Labour Unveil Women Bus In Stevenage
Labour's Pink campaign mini-bus - labelled by some as their "Barbie Bus" has been unveiled in Stevenage today.
Labour say they want more women to take part in the election process, saying some 9-million women failed to cast their votes in the previous election.
Heart was there at the launch today outside a supermarket in Stevenage - and shoppers gave us a mixed reaction to seeing it:
"It don't think it matters really, I think I saw it at a glance, I'd think it was for Cancer Research". Another shopper said: "I don't really vote because they all say the same and nothing happens."
A young woman spoke our reporter who said she was attracted by the colour, but another girl said "I like the colour pink but (when it comes to voting) it doesn't really make any difference to me".
Other shoppers told us: "Catch my attention more than anything else" whilst another said: "A pink minibus? What a waste of money. Get the right policies and then people would vote for them."
Well Harriet Harman, the deputy Labour leader who was in Stevenage to unveil the bus today, has denied the party is "patronising" women with the vehicle's colour scheme, and said "a couple" of women would also be driving the campaign bus.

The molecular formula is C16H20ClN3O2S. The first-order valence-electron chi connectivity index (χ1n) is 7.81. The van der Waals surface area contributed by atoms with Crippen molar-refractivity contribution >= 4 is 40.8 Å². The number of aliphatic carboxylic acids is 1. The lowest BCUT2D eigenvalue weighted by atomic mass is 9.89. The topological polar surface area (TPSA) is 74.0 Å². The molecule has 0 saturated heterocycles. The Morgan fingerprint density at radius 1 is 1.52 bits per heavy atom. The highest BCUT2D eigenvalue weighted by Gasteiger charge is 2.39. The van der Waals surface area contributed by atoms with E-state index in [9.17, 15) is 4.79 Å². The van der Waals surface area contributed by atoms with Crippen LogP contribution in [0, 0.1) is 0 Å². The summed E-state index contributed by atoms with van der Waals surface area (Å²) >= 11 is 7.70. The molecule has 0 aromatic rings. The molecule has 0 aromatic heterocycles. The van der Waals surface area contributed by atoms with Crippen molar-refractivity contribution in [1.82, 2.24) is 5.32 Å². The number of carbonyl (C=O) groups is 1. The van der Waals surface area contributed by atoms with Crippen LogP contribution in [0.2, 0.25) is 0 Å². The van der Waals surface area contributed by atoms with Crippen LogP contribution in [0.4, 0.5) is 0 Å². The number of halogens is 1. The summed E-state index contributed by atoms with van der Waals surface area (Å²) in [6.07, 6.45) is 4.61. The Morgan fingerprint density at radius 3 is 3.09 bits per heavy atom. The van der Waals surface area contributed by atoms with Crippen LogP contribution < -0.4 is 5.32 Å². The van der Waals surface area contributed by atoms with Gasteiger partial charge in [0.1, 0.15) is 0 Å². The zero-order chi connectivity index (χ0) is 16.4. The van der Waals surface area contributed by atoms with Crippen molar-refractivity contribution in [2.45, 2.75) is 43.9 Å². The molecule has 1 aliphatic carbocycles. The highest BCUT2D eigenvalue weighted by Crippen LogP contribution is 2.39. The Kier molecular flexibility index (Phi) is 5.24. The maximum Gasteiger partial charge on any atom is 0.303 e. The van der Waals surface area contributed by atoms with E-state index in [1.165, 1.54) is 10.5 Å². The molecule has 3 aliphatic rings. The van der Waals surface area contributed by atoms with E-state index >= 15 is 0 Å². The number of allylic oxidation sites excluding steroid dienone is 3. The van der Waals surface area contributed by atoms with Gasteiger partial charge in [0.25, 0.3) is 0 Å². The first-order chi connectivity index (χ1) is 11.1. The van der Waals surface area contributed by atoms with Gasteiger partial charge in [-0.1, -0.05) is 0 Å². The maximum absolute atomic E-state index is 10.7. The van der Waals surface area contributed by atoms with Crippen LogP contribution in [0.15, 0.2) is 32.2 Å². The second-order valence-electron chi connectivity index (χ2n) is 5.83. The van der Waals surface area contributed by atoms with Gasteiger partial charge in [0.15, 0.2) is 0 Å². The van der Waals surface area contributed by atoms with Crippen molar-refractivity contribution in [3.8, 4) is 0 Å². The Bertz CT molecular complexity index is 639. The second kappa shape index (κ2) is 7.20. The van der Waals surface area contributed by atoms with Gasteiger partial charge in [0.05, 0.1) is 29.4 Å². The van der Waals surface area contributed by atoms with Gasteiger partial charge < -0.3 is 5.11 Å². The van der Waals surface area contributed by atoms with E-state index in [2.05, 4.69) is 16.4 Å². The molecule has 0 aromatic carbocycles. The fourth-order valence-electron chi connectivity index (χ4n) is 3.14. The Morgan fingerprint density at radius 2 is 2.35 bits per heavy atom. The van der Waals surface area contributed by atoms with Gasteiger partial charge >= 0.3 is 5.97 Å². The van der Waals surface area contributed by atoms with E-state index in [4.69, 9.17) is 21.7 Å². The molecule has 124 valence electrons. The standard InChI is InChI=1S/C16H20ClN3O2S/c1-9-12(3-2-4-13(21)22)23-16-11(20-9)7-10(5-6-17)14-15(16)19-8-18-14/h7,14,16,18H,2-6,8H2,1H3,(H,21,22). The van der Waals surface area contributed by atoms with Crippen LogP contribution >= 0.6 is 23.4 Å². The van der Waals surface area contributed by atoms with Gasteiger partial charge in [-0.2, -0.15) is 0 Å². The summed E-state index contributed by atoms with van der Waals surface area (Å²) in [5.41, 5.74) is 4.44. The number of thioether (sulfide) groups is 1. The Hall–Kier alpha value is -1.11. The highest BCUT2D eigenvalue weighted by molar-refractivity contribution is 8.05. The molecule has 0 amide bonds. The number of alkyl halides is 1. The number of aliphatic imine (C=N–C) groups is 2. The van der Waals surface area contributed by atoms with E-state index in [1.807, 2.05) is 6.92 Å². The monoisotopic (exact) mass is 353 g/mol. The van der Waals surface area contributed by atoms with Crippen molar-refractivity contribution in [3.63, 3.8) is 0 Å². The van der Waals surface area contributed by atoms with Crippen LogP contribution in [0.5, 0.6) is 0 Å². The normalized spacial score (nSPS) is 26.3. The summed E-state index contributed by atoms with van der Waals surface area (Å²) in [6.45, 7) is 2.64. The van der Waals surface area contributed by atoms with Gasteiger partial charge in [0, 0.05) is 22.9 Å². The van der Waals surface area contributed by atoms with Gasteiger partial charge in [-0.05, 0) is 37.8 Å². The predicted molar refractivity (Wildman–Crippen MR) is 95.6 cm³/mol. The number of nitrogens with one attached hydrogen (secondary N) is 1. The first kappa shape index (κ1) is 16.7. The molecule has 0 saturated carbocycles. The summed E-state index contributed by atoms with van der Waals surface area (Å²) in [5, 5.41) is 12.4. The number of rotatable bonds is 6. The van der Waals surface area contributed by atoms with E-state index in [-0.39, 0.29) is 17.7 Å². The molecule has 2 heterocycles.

Ms Harman, who said she ultimately signed off on the colour of the minibus, will spearhead Labour's "woman-to-woman" campaign which aims to visit more than 70 constituencies in the run-up to the general election.
The former Cabinet minister, who was banned from driving for a week in 2003 and fined for careless driving in 2010, joked: "Rest assured, I won't be driving it"'.
Asked on ITV1's Good Morning Britain who had chosen the colour, Labour's deputy leader said: "Well I suppose I signed it off ultimately, but that's the colour. I think the one thing that women will be discussing with us will not be probably the colour of the bus, they'll probably be discussing whether they get the same pay as men in their workplace, the same opportunities, whether they are tearing their hair out looking for childcare, whether or not, if they're looking after older relatives, they can combine that with work."
Speaking later, Ms Harman said the colour of the vehicle - which she suggested was magenta - was "to mark that this was something different. We wanted it to look conspicuous and therefore a white van was not going to do the job".
Tory MP Caroline Dineage said: "The wheels have come off the Labour bus. Getting Harriet Harman to drive around the country in a pink van to try and attract the female vote is as patronising as it gets. This is clearly just another divisive gimmick that the electorate will see through''.